Winners of ILA’s International Student Case Competition: Network, Learn, and Grow
Amanda Allen is a broadcast journalism major in the Philip Merrill College of Journalism at the University of Maryland. She is an intern for the International Leadership Association and has an interest in marketing, broadcast, and multi-platform journalism. She is also the president of the Women’s Club Basketball team at the University of Maryland.
Each year at ILA’s annual global conference, teams of students compete to see who will win the ILA International Student Case Competition. The prize? $1,000 cash to each winning team and free ILA membership.
Competition is tough. In 2019, 15 teams competed in the undergraduate division and 5 teams competed in the graduate division. Each team chose a socio-political-economic problem and analyzed, through a leadership lens, that problem at a global or national level. All teams presented a poster on their case during the first day of the conference and three finalists in each division were invited to give a final presentation two days later. In the interim, finalists were expected to enhance their final presentations by responding to comments received during their poster presentation and by incorporating what they were learning at the conference.
Teams from Christopher Newport University, St. Thomas University, and Washburn University made it to the 2019 undergraduate division finals while teams from Robert Morris University, University of Maryland, and Western University advanced to the 2019 graduate division finals.
At the closing plenary of the conference, finalists waited in the audience to hear the announcement of whether or not they would be called to the stage to accept the award. It felt like the Academy Awards of the ILA when the names were announced and the top names in the field applauded this next generation of leadership professionals.
Sound intriguing? Keep reading to find out who won, what they learned in Ottawa, and their advice for teams this year. Then start gathering your own team together so you’re ready when team registration for the 2020 competition opens in a few months.
Thank you to all of the teams that participated, the volunteer judges, and the Leadership Education member community for organizing ILA’s International Student Case Competition. And, thank you to all of the ILA members who donated to help fund the award. We couldn’t do this without you.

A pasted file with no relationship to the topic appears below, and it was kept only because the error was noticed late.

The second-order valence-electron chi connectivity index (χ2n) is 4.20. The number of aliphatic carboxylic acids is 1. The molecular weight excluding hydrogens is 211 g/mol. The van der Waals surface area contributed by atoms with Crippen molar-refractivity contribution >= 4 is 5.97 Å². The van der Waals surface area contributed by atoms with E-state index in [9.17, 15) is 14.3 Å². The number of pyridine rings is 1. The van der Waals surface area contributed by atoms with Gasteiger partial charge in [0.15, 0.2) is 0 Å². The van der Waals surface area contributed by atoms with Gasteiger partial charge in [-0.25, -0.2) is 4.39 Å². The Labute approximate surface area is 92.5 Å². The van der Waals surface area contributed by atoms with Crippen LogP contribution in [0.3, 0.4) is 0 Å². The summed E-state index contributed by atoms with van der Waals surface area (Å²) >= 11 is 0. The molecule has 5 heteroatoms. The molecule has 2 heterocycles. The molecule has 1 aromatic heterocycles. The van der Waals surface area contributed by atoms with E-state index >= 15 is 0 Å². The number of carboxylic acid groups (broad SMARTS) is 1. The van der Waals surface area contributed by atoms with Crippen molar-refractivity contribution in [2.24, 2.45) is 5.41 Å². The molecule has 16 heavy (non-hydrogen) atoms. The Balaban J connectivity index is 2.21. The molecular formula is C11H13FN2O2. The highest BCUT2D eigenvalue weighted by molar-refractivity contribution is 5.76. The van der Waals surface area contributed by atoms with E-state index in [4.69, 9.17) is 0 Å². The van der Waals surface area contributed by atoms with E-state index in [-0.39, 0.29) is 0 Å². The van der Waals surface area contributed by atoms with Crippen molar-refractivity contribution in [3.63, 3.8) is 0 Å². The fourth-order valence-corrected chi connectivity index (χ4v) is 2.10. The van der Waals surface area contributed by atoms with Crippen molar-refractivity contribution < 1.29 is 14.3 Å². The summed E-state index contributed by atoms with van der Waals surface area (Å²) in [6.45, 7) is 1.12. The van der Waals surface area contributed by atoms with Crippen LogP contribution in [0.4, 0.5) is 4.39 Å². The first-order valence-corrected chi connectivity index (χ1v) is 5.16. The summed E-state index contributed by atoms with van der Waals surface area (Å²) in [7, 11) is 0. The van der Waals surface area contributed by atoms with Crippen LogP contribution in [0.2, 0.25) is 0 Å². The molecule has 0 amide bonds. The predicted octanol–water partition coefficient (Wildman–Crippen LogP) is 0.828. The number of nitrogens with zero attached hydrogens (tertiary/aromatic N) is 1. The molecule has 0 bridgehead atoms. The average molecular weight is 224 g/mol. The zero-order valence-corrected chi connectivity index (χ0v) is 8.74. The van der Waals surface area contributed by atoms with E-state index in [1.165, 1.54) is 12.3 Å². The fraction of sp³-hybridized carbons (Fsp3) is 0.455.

Congratulations to Washburn University (WU), winner of the undergraduate division for their case: A Mountain of Misfortune: Understanding Irresponsible Consumption and Disposal of Waste in India through the Lens of Leadership Theory.
The undergraduate team from WU, Hannah Arneson, Kendall Beemer, Cecelia Caraccilo, and Claire Leffingwell, chose to study the Ghazipur Landfill in Delhi, India to highlight the global issue of waste management. When asked why they chose this topic, Marie Caraccilo shared, “Washburn University's own Topeka community is dealing with its own trash mountain and is currently figuring out how to manage waste more efficiently. We thought it would be cool to apply what we learned not only to other countries globally, but also to our own community.”
New Bonds Formed for the Competition
Before participating in the competition, the WU team did not know each other very well. The competition and the conference brought them together as teammates and friends. The team members contributed their own unique strengths and perspectives to the case study. “We all come from very different majors — legal studies, psychology, accounting, and business marketing and finance. This meant that we all took different approaches to thinking about the case study, which helped us avoid settling for an easy option — we pushed each other to produce our best work. We also encouraged each other, especially when tensions or nerves were high. It was an amazing experience to become so close to my three fellow teammates while learning and growing at the same time,” said Claire Leffingwell.
Advice for Future Participants at ILA’s 22nd Annual Global Conference in San Francisco, California
“I think the biggest piece of advice I have for future participants of the International Student Case Study competition is to not settle for the easy options. It's easy, and maybe appealing, to choose a topic and solutions that have easy recommendations — a ‘band-aid’ approach. But that's not what leadership is — leadership is choosing highly complex issues and making progress towards solving those adaptive challenges. I truly believe that I gained and learned more from choosing a complex issue, even if it required more work on the front end,” revealed Leffingwell. Furthermore, she added, “Have fun! It's nice to win, but it's about the experience as well. Network, learn, and grow.”
Congratulations to the University of Maryland (UMD) team, winners of the graduate division for: Decolonizing Education.
The victorious UMD graduate team of Shakia Asamoah, Genevieve Hiltebrand, and Noel Kuriakos met with me on campus to discuss their case and conference experience. Check out this short video of our conversation!